Cliches about Cliches: The Wrong Way to Cover the Summer Transfer Window

Last month, Rory Smith, a writer for ESPNFC, published an article titled “Cracking the Transfer Window Code.” higuainSmith bills the piece as “a public service announcement” that will “help us pick our way through the endless night of summer,” then makes a few tired jokes about British tabloids (don’t believe everything you read, kids) and the transfer-window vernacular (United remains hopeful, despite rumors that want-away striker Wayne Rooney has set his heart on a move to Chelsea).

The football media comprises two main groups: the mischievous news outlets that report transfer gossip as if it were fact, and the “serious” sites that run Jonathan Wilson articles and care about things like, you know, ethics. Most of the year, the serious sites are the only ones worth visiting: they feature stories about tactical trends and neurotic South American coaches, while the tabloids explore the minutiae of Cristiano Ronaldo’s love life.

In the summer, it’s a totally different story. Brian Phillips once noted that “for all that soccer turns on discrete, actual events…its appeal also depends on its role as a kind of vast public daydream.” In short, the silly season is supposed to be silly – we like it that way. The beauty of the summer transfer window lies not in the reality of Gonzalo Higuain’s negotiations with Arsenal – a slow, tedious process that almost certainly won’t bear fruit (according to reports, Napoli is about to hijack the deal) – but in the vast public daydream in which Higuain scores a hat trick at White Hart Lane, Arsenal wins the Premier League, and Ryan Shawcross injures himself in a freak gardening accident. The same goes for Zlatan Ibrahimovich’s possible move to Real Madrid, Chelsea’s cheeky bid for Rooney, and United’s efforts to sign Cesc Fabregas: these stories are more interesting as vague fantasies than as actual business transactions involving cynical agents and greedy footballers.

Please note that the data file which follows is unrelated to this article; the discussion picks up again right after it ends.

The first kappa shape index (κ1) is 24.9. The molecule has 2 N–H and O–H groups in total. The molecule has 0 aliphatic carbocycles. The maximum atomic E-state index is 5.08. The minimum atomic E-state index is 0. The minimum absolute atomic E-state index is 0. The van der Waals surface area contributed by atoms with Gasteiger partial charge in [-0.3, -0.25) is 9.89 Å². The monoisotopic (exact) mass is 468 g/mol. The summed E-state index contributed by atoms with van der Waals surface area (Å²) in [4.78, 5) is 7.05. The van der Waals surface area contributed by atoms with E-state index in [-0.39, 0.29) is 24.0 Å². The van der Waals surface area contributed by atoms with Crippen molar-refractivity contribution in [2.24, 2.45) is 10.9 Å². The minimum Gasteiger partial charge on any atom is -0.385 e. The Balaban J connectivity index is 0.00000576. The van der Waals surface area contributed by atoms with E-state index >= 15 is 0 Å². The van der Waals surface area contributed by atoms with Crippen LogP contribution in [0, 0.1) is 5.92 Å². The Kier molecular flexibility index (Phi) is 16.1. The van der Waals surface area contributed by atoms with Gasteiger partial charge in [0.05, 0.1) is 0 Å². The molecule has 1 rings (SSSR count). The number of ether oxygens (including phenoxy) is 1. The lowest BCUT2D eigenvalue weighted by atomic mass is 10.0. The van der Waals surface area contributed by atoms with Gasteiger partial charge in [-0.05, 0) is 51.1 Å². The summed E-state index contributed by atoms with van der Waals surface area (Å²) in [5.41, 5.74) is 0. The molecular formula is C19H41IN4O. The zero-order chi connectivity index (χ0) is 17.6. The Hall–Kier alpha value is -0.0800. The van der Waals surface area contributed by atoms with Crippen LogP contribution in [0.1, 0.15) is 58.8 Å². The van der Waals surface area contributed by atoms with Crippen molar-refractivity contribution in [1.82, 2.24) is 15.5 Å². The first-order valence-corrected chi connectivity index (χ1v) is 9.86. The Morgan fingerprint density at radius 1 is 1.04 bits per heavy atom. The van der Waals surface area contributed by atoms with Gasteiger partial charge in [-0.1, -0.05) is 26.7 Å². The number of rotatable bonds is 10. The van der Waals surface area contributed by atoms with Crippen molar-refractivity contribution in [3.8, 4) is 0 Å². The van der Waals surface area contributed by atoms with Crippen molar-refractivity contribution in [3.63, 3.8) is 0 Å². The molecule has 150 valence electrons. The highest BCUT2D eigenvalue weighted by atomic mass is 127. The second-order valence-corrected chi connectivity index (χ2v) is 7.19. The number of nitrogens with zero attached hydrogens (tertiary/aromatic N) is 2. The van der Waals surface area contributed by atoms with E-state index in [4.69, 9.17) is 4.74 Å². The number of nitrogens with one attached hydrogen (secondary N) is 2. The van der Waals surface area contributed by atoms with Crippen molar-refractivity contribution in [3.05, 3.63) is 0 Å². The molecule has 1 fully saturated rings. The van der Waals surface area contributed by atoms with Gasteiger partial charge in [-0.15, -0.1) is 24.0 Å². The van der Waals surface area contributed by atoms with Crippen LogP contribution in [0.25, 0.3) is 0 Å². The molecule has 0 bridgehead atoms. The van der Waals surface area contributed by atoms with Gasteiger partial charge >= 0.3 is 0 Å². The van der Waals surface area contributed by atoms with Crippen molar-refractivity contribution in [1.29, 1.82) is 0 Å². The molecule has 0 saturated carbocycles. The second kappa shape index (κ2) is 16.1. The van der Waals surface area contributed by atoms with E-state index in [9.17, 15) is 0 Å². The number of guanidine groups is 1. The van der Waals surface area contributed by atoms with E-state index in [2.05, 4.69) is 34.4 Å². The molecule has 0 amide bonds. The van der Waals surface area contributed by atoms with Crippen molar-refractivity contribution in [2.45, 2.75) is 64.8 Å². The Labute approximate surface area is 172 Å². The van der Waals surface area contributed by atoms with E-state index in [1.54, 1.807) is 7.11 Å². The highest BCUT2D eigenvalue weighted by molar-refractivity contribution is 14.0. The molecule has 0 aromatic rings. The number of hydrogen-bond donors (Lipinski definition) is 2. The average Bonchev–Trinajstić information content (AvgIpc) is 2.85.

The Guardian employs smart football journalists, but during the offseason it wastes a lot of column inches mocking the sheer, undiluted ridiculousness of the transfer market. The paper’s website features a “rumor mill” section (essentially a summary of everything that the tabloids are reporting) in which writers who think they’re above it all deploy some of the same clichés about transfer-window clichés that punctuate Smith’s article. The Sun’s doctored pictures (Rooney in a Chelsea jersey, Fabregas in a United jersey) are fun in a way that The Guardian’s condescension just isn’t.

The summer transfer window isn’t some grand puzzle that readers couldn’t possibly understand on their own. It’s the world’s greatest circus.

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